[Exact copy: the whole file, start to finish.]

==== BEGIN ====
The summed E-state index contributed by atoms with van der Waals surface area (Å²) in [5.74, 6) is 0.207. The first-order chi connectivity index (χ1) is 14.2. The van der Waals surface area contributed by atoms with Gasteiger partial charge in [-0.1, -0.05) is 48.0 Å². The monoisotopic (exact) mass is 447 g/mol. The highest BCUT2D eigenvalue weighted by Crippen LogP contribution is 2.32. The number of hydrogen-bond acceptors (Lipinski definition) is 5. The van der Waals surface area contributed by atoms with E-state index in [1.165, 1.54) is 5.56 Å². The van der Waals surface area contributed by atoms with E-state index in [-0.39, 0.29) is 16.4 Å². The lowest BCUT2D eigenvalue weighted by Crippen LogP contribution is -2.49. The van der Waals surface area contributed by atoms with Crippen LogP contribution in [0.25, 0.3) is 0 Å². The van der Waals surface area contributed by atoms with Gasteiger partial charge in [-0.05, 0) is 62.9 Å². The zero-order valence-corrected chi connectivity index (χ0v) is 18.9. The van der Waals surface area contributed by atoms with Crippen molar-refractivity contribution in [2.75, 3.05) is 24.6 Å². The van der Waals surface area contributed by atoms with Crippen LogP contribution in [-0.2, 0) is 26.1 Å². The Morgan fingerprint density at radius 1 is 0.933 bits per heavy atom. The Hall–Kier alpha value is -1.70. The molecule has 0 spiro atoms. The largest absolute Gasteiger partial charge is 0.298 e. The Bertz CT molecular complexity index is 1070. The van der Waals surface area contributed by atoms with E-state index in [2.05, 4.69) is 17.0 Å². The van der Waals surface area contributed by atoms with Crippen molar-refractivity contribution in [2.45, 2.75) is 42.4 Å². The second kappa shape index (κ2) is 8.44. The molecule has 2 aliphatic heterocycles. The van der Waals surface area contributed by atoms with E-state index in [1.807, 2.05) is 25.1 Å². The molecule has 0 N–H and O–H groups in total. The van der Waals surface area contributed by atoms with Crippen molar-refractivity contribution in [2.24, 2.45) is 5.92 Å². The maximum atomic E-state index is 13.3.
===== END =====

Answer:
The summed E-state index contributed by atoms with van der Waals surface area (Å²) in [5.74, 6) is 0.207. The first-order chi connectivity index (χ1) is 14.2. The van der Waals surface area contributed by atoms with Gasteiger partial charge in [-0.1, -0.05) is 48.0 Å². The monoisotopic (exact) mass is 447 g/mol. The highest BCUT2D eigenvalue weighted by Crippen LogP contribution is 2.32. The number of hydrogen-bond acceptors (Lipinski definition) is 5. The van der Waals surface area contributed by atoms with E-state index in [1.165, 1.54) is 5.56 Å². The van der Waals surface area contributed by atoms with E-state index in [-0.39, 0.29) is 16.4 Å². The lowest BCUT2D eigenvalue weighted by Crippen LogP contribution is -2.49. The van der Waals surface area contributed by atoms with Crippen LogP contribution in [0.25, 0.3) is 0 Å². The van der Waals surface area contributed by atoms with Gasteiger partial charge in [-0.05, 0) is 62.9 Å². The zero-order valence-corrected chi connectivity index (χ0v) is 18.9. The van der Waals surface area contributed by atoms with Crippen molar-refractivity contribution in [2.75, 3.05) is 24.6 Å². The van der Waals surface area contributed by atoms with Crippen LogP contribution in [-0.2, 0) is 26.1 Å². The Morgan fingerprint density at radius 1 is 0.933 bits per heavy atom. The Hall–Kier alpha value is -1.70. The molecule has 0 spiro atoms. The largest absolute Gasteiger partial charge is 0.298 e. The Bertz CT molecular complexity index is 1070. The van der Waals surface area contributed by atoms with E-state index in [2.05, 4.69) is 17.0 Å². The van der Waals surface area contributed by atoms with Crippen molar-refractivity contribution in [2.45, 2.75) is 42.4 Å². The second kappa shape index (κ2) is 8.44. The molecule has 2 aliphatic heterocycles. The van der Waals surface area contributed by atoms with E-state index in [1.807, 2.05) is 25.1 Å². The molecule has 0 N–H and O–H groups in total. The van der Waals surface area contributed by atoms with Crippen molar-refractivity contribution in [2.24, 2.45) is 5.92 Å². The maximum atomic E-state index is 13.3.